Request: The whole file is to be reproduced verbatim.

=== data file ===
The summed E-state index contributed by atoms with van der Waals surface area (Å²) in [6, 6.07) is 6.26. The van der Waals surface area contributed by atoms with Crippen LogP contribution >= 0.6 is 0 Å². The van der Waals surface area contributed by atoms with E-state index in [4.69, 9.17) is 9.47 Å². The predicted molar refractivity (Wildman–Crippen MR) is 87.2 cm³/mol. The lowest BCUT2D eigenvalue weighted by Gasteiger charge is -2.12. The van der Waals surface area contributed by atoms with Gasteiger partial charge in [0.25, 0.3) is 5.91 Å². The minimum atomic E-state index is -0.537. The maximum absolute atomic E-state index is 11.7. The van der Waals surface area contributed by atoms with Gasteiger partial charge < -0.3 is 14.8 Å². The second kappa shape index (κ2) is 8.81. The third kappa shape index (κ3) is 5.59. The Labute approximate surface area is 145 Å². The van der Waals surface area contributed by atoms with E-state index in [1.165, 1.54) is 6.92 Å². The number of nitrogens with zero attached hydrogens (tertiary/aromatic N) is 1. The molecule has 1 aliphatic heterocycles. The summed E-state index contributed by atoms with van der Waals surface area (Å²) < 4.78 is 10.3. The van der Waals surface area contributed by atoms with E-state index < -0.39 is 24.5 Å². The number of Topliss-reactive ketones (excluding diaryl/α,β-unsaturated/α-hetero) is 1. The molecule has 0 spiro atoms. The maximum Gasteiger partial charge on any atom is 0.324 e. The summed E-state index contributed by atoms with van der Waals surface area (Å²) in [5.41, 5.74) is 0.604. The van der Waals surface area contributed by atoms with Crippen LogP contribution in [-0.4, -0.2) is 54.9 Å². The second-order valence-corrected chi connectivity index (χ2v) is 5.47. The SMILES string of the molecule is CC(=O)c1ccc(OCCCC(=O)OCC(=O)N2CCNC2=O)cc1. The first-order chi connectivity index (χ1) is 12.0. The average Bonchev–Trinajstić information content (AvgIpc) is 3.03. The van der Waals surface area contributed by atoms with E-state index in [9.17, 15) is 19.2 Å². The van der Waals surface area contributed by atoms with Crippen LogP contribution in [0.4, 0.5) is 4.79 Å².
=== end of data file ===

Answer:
The summed E-state index contributed by atoms with van der Waals surface area (Å²) in [6, 6.07) is 6.26. The van der Waals surface area contributed by atoms with Crippen LogP contribution >= 0.6 is 0 Å². The van der Waals surface area contributed by atoms with E-state index in [4.69, 9.17) is 9.47 Å². The predicted molar refractivity (Wildman–Crippen MR) is 87.2 cm³/mol. The lowest BCUT2D eigenvalue weighted by Gasteiger charge is -2.12. The van der Waals surface area contributed by atoms with Gasteiger partial charge in [0.25, 0.3) is 5.91 Å². The minimum atomic E-state index is -0.537. The maximum absolute atomic E-state index is 11.7. The van der Waals surface area contributed by atoms with Gasteiger partial charge < -0.3 is 14.8 Å². The second kappa shape index (κ2) is 8.81. The third kappa shape index (κ3) is 5.59. The Labute approximate surface area is 145 Å². The van der Waals surface area contributed by atoms with E-state index in [1.165, 1.54) is 6.92 Å². The number of nitrogens with zero attached hydrogens (tertiary/aromatic N) is 1. The molecule has 1 aliphatic heterocycles. The summed E-state index contributed by atoms with van der Waals surface area (Å²) < 4.78 is 10.3. The van der Waals surface area contributed by atoms with E-state index < -0.39 is 24.5 Å². The number of Topliss-reactive ketones (excluding diaryl/α,β-unsaturated/α-hetero) is 1. The molecule has 0 spiro atoms. The maximum Gasteiger partial charge on any atom is 0.324 e. The summed E-state index contributed by atoms with van der Waals surface area (Å²) in [5.41, 5.74) is 0.604. The van der Waals surface area contributed by atoms with Crippen LogP contribution in [-0.4, -0.2) is 54.9 Å². The second-order valence-corrected chi connectivity index (χ2v) is 5.47. The SMILES string of the molecule is CC(=O)c1ccc(OCCCC(=O)OCC(=O)N2CCNC2=O)cc1. The first-order chi connectivity index (χ1) is 12.0. The average Bonchev–Trinajstić information content (AvgIpc) is 3.03. The van der Waals surface area contributed by atoms with E-state index in [9.17, 15) is 19.2 Å². The van der Waals surface area contributed by atoms with Crippen LogP contribution in [0.4, 0.5) is 4.79 Å².